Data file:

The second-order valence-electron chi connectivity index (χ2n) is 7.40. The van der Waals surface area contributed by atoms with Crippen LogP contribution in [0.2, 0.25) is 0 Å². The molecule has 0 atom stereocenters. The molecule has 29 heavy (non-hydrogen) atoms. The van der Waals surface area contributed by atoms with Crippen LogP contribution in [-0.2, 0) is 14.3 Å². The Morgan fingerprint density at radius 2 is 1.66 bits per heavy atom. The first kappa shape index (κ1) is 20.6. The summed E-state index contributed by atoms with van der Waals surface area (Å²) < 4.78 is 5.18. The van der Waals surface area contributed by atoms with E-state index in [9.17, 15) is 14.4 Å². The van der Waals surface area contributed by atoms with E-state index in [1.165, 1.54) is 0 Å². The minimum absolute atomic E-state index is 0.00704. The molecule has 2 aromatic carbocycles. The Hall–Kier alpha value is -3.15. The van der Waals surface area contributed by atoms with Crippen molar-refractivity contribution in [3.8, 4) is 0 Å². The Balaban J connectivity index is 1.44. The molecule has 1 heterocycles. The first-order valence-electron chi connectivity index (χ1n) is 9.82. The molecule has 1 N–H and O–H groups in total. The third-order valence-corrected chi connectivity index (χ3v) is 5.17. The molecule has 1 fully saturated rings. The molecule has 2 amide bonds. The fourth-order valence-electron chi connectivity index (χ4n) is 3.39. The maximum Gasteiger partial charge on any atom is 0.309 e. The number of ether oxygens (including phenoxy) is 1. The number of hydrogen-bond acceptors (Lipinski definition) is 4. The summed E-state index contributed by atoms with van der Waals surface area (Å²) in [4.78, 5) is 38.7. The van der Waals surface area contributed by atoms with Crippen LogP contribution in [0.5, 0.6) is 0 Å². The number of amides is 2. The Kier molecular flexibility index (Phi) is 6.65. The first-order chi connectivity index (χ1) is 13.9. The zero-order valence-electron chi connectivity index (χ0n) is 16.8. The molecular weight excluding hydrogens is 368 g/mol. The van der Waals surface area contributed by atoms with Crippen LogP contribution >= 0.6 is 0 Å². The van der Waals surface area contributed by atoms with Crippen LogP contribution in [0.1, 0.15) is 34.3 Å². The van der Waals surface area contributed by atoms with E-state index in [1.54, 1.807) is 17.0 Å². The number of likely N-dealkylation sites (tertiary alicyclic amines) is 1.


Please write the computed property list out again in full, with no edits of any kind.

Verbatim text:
The second-order valence-electron chi connectivity index (χ2n) is 7.40. The van der Waals surface area contributed by atoms with Crippen LogP contribution in [0.2, 0.25) is 0 Å². The molecule has 0 atom stereocenters. The molecule has 29 heavy (non-hydrogen) atoms. The van der Waals surface area contributed by atoms with Crippen LogP contribution in [-0.2, 0) is 14.3 Å². The Morgan fingerprint density at radius 2 is 1.66 bits per heavy atom. The first kappa shape index (κ1) is 20.6. The summed E-state index contributed by atoms with van der Waals surface area (Å²) < 4.78 is 5.18. The van der Waals surface area contributed by atoms with E-state index in [9.17, 15) is 14.4 Å². The van der Waals surface area contributed by atoms with E-state index in [1.165, 1.54) is 0 Å². The minimum absolute atomic E-state index is 0.00704. The molecule has 2 aromatic carbocycles. The Hall–Kier alpha value is -3.15. The van der Waals surface area contributed by atoms with Crippen molar-refractivity contribution in [3.8, 4) is 0 Å². The Balaban J connectivity index is 1.44. The molecule has 1 heterocycles. The first-order valence-electron chi connectivity index (χ1n) is 9.82. The molecule has 1 N–H and O–H groups in total. The third-order valence-corrected chi connectivity index (χ3v) is 5.17. The molecule has 1 fully saturated rings. The molecule has 2 amide bonds. The fourth-order valence-electron chi connectivity index (χ4n) is 3.39. The maximum Gasteiger partial charge on any atom is 0.309 e. The number of ether oxygens (including phenoxy) is 1. The number of hydrogen-bond acceptors (Lipinski definition) is 4. The summed E-state index contributed by atoms with van der Waals surface area (Å²) in [4.78, 5) is 38.7. The van der Waals surface area contributed by atoms with Crippen LogP contribution in [0.5, 0.6) is 0 Å². The number of amides is 2. The Kier molecular flexibility index (Phi) is 6.65. The first-order chi connectivity index (χ1) is 13.9. The zero-order valence-electron chi connectivity index (χ0n) is 16.8. The molecular weight excluding hydrogens is 368 g/mol. The van der Waals surface area contributed by atoms with Crippen LogP contribution >= 0.6 is 0 Å². The van der Waals surface area contributed by atoms with Crippen LogP contribution in [0.1, 0.15) is 34.3 Å². The van der Waals surface area contributed by atoms with E-state index in [1.54, 1.807) is 17.0 Å². The number of likely N-dealkylation sites (tertiary alicyclic amines) is 1.